Broadband Networks

Subject 431-623 (2008)

Note: This is an archived Handbook entry from 2008.Search for this in the current handbook

Credit Points: 12.500
Level: Graduate/Postgraduate
Dates & Locations:

This subject has the following teaching availabilities in 2008:

Semester 1, - Taught on campus.
Pre-teaching Period Start not applicable
Teaching Period not applicable
Assessment Period End not applicable
Last date to Self-Enrol not applicable
Census Date not applicable
Last date to Withdraw without fail not applicable

Timetable can be viewed here. For information about these dates, click here.
Time Commitment: Contact Hours: 3 hours per week; Non-contact time commitment: 84 hours
Total Time Commitment: Not available
Prerequisites: None
Corequisites: None
Recommended Background Knowledge: None
Non Allowed Subjects: None
Core Participation Requirements:

For the purposes of considering request for Reasonable Adjustments under the Disability Standards for Education (Cwth 2005), and Student Support and Engagement Policy, academic requirements for this subject are articulated in the Subject Overview, Learning Outcomes, Assessment and Generic Skills sections of this entry.

It is University policy to take all reasonable steps to minimise the impact of disability upon academic study, and reasonable adjustments will be made to enhance a student's participation in the University's programs. Students who feel their disability may impact on meeting the requirements of this subject are encouraged to discuss this matter with a Faculty Student Adviser and Student Equity and Disability Support:

Subject Overview:

This subject will provide students with a description of state-of-the-art technologies for broadband networking.

“Broadband Networks” subject will start with a brief description of Synchronous Digital Hierarchy as a foundation of broadband transmission systems. It will continue with the description of the major concepts of ATM, the physical layer and ATM layer, ATM signalling and routing, and the ATM traffic management functions. This subject will address new transmission systems including Gigabit Ethernet. Ethernet is displacing SDH in metro networks as a more cost effective broadband data solution.

The main focus of the subject would be on the MPLS technology. It will provide a brief history of label switching and architectural issues that pertain to the whole area of label switching, a detailed description of IP switching and tag switching, MPLS core protocols, quality of service (Integrated Services, Differentiated Services and MPLS support of Diff-Serv), constraint-based routing (RSVP extensions, CR-LDP, OSPF and IS-IS extensions and comparison of CR-LDP and RSVP), application of MPLS to traffic engineering and Virtual Private Networks (addressing the scalability, security and QoS support issues and building VPNs using MPLS). The subject will conclude with examples of how IP services are implemented over other transport technologies such as ATM and Multi-Protocol Label Switching (MPLS).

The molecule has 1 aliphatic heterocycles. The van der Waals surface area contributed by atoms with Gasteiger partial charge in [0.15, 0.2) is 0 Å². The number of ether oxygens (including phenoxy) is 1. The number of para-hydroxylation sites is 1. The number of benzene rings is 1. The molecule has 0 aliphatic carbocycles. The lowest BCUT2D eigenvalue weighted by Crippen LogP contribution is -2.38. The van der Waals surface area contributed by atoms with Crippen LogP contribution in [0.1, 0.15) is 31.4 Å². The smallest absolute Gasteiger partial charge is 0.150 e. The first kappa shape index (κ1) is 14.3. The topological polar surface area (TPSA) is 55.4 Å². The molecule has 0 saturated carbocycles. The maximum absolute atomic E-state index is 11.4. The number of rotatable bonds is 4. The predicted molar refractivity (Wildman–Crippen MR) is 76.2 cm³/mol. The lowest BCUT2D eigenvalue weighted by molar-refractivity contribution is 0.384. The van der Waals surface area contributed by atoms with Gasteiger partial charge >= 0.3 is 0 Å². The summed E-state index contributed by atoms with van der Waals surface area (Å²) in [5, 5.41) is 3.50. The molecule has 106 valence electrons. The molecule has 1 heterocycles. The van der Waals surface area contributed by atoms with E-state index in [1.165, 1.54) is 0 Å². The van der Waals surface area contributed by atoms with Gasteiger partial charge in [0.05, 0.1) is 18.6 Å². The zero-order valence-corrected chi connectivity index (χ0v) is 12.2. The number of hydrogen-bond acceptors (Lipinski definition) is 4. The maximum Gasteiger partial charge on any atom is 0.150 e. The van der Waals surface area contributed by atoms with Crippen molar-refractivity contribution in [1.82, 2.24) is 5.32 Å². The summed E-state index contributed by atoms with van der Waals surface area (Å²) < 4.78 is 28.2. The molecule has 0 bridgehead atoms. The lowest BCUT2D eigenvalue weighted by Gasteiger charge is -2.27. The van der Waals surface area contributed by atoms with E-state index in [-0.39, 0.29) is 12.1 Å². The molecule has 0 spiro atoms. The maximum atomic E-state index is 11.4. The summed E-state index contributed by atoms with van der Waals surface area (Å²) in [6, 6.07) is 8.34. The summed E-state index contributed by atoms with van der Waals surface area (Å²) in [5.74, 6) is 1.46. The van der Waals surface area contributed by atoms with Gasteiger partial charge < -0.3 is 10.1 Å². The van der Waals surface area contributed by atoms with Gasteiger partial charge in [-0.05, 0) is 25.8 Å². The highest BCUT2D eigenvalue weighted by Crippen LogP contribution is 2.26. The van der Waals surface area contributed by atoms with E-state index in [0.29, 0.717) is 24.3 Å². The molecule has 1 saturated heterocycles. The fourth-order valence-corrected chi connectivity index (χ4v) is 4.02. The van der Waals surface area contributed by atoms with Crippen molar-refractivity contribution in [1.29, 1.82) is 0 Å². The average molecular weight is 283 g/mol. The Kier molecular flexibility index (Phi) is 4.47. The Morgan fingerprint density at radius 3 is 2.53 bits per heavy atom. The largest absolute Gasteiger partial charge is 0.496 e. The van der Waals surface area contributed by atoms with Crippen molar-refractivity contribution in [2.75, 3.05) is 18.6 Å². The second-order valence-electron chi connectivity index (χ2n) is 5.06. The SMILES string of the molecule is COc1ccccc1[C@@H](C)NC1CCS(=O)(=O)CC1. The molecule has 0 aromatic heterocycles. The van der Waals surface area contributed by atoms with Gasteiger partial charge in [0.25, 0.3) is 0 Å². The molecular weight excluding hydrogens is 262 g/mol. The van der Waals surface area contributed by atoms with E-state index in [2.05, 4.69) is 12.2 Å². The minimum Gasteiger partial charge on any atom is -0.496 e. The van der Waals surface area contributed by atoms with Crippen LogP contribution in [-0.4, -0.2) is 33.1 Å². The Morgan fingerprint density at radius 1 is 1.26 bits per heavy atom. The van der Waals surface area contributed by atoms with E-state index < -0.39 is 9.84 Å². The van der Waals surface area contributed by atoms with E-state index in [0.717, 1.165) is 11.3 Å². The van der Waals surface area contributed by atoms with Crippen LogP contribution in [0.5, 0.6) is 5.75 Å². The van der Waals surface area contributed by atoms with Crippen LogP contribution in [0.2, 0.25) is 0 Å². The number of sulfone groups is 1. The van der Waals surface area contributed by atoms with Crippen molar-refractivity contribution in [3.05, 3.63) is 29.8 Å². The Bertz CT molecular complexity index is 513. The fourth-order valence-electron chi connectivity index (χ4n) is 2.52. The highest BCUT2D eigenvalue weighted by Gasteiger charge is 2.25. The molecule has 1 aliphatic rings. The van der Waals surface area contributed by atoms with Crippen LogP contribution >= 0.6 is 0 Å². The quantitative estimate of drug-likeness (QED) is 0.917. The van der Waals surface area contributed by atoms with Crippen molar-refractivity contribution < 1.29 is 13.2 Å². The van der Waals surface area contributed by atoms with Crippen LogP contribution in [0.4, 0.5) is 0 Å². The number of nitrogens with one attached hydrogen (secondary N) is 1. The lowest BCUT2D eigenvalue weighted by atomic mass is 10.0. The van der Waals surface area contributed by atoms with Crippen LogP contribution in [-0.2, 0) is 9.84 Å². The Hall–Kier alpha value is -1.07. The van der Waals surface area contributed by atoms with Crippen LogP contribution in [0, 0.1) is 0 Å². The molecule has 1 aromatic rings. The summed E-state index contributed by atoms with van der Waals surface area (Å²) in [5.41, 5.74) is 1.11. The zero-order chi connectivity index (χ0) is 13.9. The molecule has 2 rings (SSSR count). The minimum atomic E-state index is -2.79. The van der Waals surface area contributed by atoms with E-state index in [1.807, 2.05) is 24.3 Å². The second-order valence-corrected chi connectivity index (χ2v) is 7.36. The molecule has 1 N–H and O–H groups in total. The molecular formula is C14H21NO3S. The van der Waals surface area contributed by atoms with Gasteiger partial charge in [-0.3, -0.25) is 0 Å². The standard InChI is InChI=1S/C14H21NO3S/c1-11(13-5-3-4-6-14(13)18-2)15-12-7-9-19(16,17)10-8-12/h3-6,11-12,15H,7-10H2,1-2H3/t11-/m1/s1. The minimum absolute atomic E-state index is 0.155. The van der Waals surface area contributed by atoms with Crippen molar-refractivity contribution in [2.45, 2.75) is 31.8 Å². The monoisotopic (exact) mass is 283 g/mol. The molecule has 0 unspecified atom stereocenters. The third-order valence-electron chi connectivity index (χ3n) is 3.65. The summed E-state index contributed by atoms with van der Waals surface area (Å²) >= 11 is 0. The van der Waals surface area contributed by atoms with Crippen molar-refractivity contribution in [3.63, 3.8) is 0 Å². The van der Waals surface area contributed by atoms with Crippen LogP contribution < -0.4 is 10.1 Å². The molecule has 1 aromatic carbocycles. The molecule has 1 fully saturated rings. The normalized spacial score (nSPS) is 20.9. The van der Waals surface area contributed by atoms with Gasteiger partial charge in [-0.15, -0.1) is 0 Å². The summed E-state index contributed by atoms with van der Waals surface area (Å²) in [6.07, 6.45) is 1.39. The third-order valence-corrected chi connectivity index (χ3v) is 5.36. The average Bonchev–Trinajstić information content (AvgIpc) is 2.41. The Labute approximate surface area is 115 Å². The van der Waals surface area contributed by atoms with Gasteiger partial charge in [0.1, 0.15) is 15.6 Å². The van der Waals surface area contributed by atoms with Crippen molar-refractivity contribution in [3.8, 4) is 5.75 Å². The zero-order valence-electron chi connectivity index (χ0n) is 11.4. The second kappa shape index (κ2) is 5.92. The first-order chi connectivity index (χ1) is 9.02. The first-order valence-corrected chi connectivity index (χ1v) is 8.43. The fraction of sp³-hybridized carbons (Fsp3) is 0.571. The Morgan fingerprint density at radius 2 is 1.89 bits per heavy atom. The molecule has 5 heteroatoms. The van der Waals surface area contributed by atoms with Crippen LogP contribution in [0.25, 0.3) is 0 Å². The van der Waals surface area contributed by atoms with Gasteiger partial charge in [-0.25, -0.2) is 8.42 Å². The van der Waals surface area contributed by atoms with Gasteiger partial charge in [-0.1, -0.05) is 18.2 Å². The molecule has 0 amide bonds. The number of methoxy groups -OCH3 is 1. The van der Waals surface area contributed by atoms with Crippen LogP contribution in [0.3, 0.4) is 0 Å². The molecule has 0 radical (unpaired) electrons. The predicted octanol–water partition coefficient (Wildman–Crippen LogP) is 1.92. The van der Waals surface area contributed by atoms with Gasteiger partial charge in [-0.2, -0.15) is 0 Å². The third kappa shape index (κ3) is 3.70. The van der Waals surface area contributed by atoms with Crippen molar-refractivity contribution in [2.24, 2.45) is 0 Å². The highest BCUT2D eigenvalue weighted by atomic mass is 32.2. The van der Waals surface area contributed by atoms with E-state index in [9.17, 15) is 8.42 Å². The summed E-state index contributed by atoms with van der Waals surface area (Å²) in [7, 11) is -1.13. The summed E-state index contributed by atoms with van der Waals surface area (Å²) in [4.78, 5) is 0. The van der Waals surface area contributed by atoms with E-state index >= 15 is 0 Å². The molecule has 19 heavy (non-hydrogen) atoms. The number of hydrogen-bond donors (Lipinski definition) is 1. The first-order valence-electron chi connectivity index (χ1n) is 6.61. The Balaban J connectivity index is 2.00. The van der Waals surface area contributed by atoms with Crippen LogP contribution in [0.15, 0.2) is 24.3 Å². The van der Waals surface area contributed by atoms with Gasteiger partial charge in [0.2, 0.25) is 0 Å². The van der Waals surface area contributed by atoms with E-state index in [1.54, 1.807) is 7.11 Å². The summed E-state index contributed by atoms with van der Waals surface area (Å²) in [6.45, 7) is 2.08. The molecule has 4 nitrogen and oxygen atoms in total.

This subject will provide students with a description of state-of-the-art technologies for broadband networking with a focus on the Asynchronous Transfer Mode (ATM), the Internet Protocol (IP) and basically Multi-Protocol Label Switching (MPLS) as a solution for next generation broadband networks. Some basic objectives are itemised bellow:

• Brief review of SDH;
• Description of ATM: the physical layer, ATM layer, ATM signalling and routing protocol (PNNI), and the ATM traffic management functions;
• Basic knowledge of IP and its routing protocols: RIP, OSPF and BGP (interior and exterior BGPs);
• Basic concepts of Ethernet, Gigabit Ethernet and Spanning Tree Protocol (STP);
• Basic concepts of MPLS and Implementation of QoS and Differentiated Services in MPLS networks, Traffic Engineering in MPLS and MPLS based VPNs;
• Multi-service MPLS and carriage of Layer 2 services over MPLS;
• In depth knowledge of VPNs with main focus on Layer 2 based VPNs services like VPLS and VPWS.

Assessment: A mid-term exam of 20%, project and presentation 30% and a final exam of 50%. This final exam is a hurdle. A student must pass the exam to pass the subject.
Prescribed Texts: Textbook: Bruce Davie and Yakov Rekhter, &quot “MPLS Technology and Applications", Morgan Kaufmann Publication, ISBN: 1-55860-656-4. Additional Reading: Raif O. Onvural, &quot “Asynchronous Transfer Mode Performance Issues", Artech House Publishers, ISBN: 0-89006-804-6. Suggested, not mandatory.
Breadth Options:

This subject is not available as a breadth subject.

Fees Information: Subject EFTSL, Level, Discipline & Census Date
Generic Skills:

On completion of this subject, the students should have developed:

• critical and creative thinking, with an aptitude for continued self-directed learning;
• writing, problem-solving and communication skills;
• ability to evaluate and synthesise the research and professional literature;
• sense of intellectual curiosity;
• ability to interpret data and research results;
• sense of intellectual integrity and ethics of scholarship;
• ability to learn in a range of ways, including through information and communication technologies;
• capacity to confront unfamiliar problems;
• an ability to evaluate and synthesise the research and professional literature;
• advanced working skills in the application of computer systems and software and a receptiveness to the opportunities offered by new technologies;
• ability to manage competing demands on time, including self-directed project work.

Notes: Not available in 2007.
Related Course(s): Master of Telecommunications Engineering

Download PDF version.